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W&L's Simpson Draws Parallel Between Architecture, Educational Objectives in Convocation Address

Addressing the Fall Convocation to open Washington and Lee University’s 263rd year, Pamela Hemenway Simpson, the Ernest Williams II Professor of Art History at the University, told the Warner Center audience that development of the W&L campus over several hundred years resulted in not just a collection of buildings, but a symbol.

“What we so value today came together over a period of several hundred years,” said Simpson, a member of the Washington and Lee faculty since 1973. “Each generation built on the past. What resulted was not only a collection of historic, distinguished buildings; we also ended up with a symbol.

“This is who we are. When we think of our most deeply held values – academic excellence, collegiality, civility, and most of all, honor, all of them are embodied here.”

• See an audio slide show below or at this link.

Although originally scheduled to be held on the historic Front Campus between Lee Chapel and Washington Hall, the convocation was moved inside because of weather conditions.

Simpson had planned to use the location to present an on-site lecture on the University’s architecture, while the audience sat in the midst of the real thing. Instead, she fell back on the art historian’s familiar tool – a slide show – to illustrate her story about the institution’s growth over time.

She took the audience, which rewarded her with two prolonged standing ovations, on a guided tour of the buildings as they were originally constructed – from Liberty Hall Academy, the ruins of which are just west of campus, to the design and construction of what is now Washington Hall in the 1820s.

That building, currently under renovation in the center of the Colonnade, was designed by the local firm of Jordan and Darst and was Lexington’s first classical revival building, Simpson explained.

“Jordan and Darst had already worked for (Thomas) Jefferson at Monticello and drew on that experience to introduce Jefferson-championed neoclassicism to the campus,” said Simpson, who also recounted the raucous dedication featuring a 40-gallon barrel of rye whiskey and leading to what University historian William Henry Ruffner described as “a glorious exhibition of what free whisky can do to the noble creature made in the image of God.”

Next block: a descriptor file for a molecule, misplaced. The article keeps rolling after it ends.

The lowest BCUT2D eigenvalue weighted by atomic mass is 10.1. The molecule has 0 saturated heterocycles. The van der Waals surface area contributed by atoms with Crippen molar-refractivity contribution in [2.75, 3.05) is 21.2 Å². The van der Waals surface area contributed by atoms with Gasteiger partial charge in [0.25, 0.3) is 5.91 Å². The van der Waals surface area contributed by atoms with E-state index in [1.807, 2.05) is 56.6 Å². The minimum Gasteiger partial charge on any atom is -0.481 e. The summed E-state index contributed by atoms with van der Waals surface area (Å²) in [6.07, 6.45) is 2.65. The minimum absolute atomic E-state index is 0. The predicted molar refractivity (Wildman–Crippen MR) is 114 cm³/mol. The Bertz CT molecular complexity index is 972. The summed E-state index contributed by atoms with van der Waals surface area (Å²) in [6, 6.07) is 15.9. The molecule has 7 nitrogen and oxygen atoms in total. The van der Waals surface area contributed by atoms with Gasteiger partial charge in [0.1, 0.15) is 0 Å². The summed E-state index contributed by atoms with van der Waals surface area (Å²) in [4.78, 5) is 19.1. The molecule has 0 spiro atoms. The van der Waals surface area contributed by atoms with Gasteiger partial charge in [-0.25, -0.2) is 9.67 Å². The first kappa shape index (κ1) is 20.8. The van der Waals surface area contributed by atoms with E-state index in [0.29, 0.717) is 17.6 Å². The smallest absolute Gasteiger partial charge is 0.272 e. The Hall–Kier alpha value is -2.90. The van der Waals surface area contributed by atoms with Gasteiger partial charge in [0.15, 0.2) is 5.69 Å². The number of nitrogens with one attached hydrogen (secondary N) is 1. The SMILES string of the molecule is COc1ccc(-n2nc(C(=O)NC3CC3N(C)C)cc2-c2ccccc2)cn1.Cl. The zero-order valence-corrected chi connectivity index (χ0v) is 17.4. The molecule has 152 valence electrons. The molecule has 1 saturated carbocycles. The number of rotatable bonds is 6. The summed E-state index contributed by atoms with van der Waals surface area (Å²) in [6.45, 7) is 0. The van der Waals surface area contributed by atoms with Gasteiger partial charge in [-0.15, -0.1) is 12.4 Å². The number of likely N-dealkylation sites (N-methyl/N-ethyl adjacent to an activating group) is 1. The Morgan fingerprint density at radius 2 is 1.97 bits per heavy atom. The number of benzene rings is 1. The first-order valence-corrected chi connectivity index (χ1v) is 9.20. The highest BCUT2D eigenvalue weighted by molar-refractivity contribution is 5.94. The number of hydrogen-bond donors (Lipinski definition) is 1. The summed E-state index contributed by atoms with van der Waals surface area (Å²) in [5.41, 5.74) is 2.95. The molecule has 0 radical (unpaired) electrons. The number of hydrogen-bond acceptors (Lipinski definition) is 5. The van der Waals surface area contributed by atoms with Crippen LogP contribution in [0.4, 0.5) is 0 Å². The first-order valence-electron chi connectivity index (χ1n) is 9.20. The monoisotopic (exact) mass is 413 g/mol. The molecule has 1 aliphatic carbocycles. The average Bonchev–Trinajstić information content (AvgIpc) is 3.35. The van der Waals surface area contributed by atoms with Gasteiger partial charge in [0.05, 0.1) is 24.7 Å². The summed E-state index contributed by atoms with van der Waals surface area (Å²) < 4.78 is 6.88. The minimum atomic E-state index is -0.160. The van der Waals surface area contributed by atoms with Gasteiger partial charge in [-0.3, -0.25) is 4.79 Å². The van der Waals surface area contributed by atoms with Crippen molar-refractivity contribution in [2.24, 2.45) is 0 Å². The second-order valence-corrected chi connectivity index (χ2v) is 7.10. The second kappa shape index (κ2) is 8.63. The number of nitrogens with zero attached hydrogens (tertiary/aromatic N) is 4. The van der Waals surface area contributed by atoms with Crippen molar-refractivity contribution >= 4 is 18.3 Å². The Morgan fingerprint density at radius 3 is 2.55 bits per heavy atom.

She also recounted the construction of Lee Chapel and the Lee House, both designed by VMI professors and built during Gen. Robert E. Lee’s presidency. “Both buildings were influenced by contemporary ideas about the picturesque, and both were based on design books,” Simpson said. “That was typical for architectural design at the time. The goal was to create something practical, but also minimal in cost. The Colonnade and the resulting chapel certainly form a contrast.”

The Colonnade reflects antebellum optimism and confidence while the Romanesque chapel “evokes an ecclesiastical tradition of medieval churches.” The contrast between the two buildings was not as obvious when the chapel was first constructed because they were separated by a road in front of the chapel. In the early 20th century, that road was removed, and the contrast became obvious. In fact, in the 1920s, the University’s board of trustees wanted to tear down the chapel and replace it with a neo-Georgian structure.

“During a controversy that lasted for two years, college officials fought with the local United Daughters of the Confederacy who led the preservation effort,” said Simpson, “arguing that the associations between Lee and the chapel were so sacred that no matter what one thought of its style or its small size, it was too important a building to change in any way, let alone tear down.”

In the end, the trustees decided to use the money they had raised to repair and fireproof the chapel.

As Simpson noted, the historic Front Campus, now a revered space by generations of alumni, did not come together all at once.

“Instead, like the institution itself, it grew over time as each generation built on the past,” she said. “The unity that we now so value was the result of a shared vision about who we are as much as it was an architectural statement of coherence.”

In his introductory remarks at the convocation, Washington and Lee President Kenneth P. Ruscio ’76 told the gathered students – members of the Class of 2015 along with the senior and third-year law classes – to consider the value of community.

College, Ruscio said, is not only a place where individuals learn about their unique strengths but also a time to discover “what we share in common.”

He added: “Convocations like this with all their pomp and circumstance remind us that being with each other, and not being alone, is fulfilling and that working together for the common good is immensely gratifying. Here at W&L that sense of community reaches across generations. Our longevity and strong traditions cause us in surprising ways not to look back to the past but forward to the future. The debt we owe to those who preceded us becomes our deep obligation to sacrifice for those still to come.”

Undergraduate classes at Washington and Lee begin on Thursday while the School of Law is completing its second week of classes.

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